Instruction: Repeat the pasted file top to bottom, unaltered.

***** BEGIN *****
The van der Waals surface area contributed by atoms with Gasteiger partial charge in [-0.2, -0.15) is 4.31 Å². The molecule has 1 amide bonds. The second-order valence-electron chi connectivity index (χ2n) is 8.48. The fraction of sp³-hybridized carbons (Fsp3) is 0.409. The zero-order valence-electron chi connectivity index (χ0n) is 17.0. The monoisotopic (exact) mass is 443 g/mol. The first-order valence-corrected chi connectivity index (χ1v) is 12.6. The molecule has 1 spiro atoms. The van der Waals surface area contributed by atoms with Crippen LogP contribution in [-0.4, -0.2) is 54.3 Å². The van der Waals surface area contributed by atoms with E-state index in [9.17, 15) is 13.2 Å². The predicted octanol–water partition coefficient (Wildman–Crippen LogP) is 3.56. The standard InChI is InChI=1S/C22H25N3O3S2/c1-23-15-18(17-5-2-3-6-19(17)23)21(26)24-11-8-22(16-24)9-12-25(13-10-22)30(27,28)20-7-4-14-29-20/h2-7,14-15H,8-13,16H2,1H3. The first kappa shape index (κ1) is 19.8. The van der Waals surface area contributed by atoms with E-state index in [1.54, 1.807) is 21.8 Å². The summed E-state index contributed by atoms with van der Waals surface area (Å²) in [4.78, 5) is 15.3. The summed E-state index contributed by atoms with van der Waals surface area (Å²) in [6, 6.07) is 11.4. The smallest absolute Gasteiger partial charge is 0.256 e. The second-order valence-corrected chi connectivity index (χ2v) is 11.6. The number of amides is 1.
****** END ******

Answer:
The van der Waals surface area contributed by atoms with Gasteiger partial charge in [-0.2, -0.15) is 4.31 Å². The molecule has 1 amide bonds. The second-order valence-electron chi connectivity index (χ2n) is 8.48. The fraction of sp³-hybridized carbons (Fsp3) is 0.409. The zero-order valence-electron chi connectivity index (χ0n) is 17.0. The monoisotopic (exact) mass is 443 g/mol. The first-order valence-corrected chi connectivity index (χ1v) is 12.6. The molecule has 1 spiro atoms. The van der Waals surface area contributed by atoms with Crippen LogP contribution in [-0.4, -0.2) is 54.3 Å². The van der Waals surface area contributed by atoms with E-state index in [9.17, 15) is 13.2 Å². The predicted octanol–water partition coefficient (Wildman–Crippen LogP) is 3.56. The standard InChI is InChI=1S/C22H25N3O3S2/c1-23-15-18(17-5-2-3-6-19(17)23)21(26)24-11-8-22(16-24)9-12-25(13-10-22)30(27,28)20-7-4-14-29-20/h2-7,14-15H,8-13,16H2,1H3. The first kappa shape index (κ1) is 19.8. The van der Waals surface area contributed by atoms with E-state index in [1.54, 1.807) is 21.8 Å². The summed E-state index contributed by atoms with van der Waals surface area (Å²) in [4.78, 5) is 15.3. The summed E-state index contributed by atoms with van der Waals surface area (Å²) in [6, 6.07) is 11.4. The smallest absolute Gasteiger partial charge is 0.256 e. The second-order valence-corrected chi connectivity index (χ2v) is 11.6. The number of amides is 1.